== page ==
Rules of the Game: The Iran-Contra Scandal
Everyone who saw the movie Hoosiers fell in love with the true grit and square-jawed earnestness of the kids on the small-town basketball team that goes all the way to the state championship. Now we can watch the real thing on television – Lee Hamilton, the painfully earnest Democratic congressman from Indiana. He is the chairman of the House of Representatives Select Committee to Investigate Covert Arms Transactions with Iran, which is now holding hearings with its Senate counterpart on the Iran-contra scandal.
In 1948, Hamilton was a six-three star on the Evansville Central Bears when the team almost walked away with the Indiana state high-school basketball championship. In the last seconds of the Bears’ victory in the afternoon semifinal game, Hamilton tore the cartilage in one of his knees. He then spent three hours on a table in the locker room while a doctor tried to manipulate the cartilage back into place. “Without an anesthetic, I might say,” Hamilton says. “I remember the pain very vividly.”
That night Hamilton tried to play in the final game, but his knee gave out after a few minutes. The Bears lost, 54-42, but Hamilton’s selflessness did not go unrewarded. He was voted the outstanding player of the tournament.
The straightforward virtues of that Hoosier boyhood still describe Hamilton – hard working, honest, fair. The cliché that sports is a molder of men happens in this case to be true. “I grew up thinking, eating, sleeping basketball and neglecting a lot of other things,” Hamilton says. “I had the advantage of very good coaches and teachers who instilled, I hope, a sense of sportsmanship and fair play in me.”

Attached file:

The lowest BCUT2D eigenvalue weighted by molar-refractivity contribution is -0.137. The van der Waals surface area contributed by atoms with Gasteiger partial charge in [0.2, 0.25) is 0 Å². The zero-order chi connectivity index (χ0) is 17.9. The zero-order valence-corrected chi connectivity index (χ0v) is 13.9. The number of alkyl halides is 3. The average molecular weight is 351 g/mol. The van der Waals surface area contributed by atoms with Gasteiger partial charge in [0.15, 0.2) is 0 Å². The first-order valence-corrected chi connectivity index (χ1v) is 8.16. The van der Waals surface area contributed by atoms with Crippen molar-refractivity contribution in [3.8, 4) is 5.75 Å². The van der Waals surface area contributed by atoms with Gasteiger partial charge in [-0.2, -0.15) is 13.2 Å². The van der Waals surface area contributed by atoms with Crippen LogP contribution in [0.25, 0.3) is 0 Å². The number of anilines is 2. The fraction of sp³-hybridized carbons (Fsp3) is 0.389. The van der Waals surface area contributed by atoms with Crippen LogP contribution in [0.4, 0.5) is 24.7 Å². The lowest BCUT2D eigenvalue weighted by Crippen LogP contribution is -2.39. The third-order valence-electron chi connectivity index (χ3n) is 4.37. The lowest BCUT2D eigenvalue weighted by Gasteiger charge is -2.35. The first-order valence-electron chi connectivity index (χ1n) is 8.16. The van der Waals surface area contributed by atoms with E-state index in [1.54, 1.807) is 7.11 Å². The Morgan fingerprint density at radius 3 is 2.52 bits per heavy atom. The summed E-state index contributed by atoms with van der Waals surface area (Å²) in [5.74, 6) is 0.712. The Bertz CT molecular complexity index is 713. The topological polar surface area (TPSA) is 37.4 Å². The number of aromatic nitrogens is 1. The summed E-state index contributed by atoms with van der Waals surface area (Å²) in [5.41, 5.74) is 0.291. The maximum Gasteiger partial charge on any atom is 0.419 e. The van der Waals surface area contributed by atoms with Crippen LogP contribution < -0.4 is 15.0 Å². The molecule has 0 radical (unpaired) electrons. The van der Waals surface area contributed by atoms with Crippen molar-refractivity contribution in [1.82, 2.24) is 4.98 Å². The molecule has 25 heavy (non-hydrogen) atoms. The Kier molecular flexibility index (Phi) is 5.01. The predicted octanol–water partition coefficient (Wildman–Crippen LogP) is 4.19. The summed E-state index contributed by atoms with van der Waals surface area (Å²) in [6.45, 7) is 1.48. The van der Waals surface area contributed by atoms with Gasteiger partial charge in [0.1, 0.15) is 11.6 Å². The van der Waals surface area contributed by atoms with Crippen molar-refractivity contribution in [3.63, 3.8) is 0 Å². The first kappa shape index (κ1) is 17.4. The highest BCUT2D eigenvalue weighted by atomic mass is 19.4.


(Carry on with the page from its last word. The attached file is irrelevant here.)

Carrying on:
Lee Hamilton is a team player, which is a big part of why until now nobody outside of Washington and the Ninth District in southern Indiana has ever heard of him. During twenty-two years in Congress he has always been an old-fashioned inside man who plods through the detail work and shuns the press gallery. Besides, how many reporters want to do a story about a politician who sounds like a man quoting from a high-school civics textbook? Ask Hamilton for scandalous tidbits on the CIA, and he delivers sober homilies on the importance of democracy and the role of Congress under the Constitution.
“It just seems to me that the essence of democracy is process,” Hamilton says. “I mean that you do your business in keeping with the views of the majority but with due respect for the opinions of the minority. And I believe that how you reach a result is as important as the result you reach. That’s what this country’s about. Democracy is not a result; it’s a process. And I think it is incumbent on us as American citizens to get into our bones the requirements that this process places upon us.”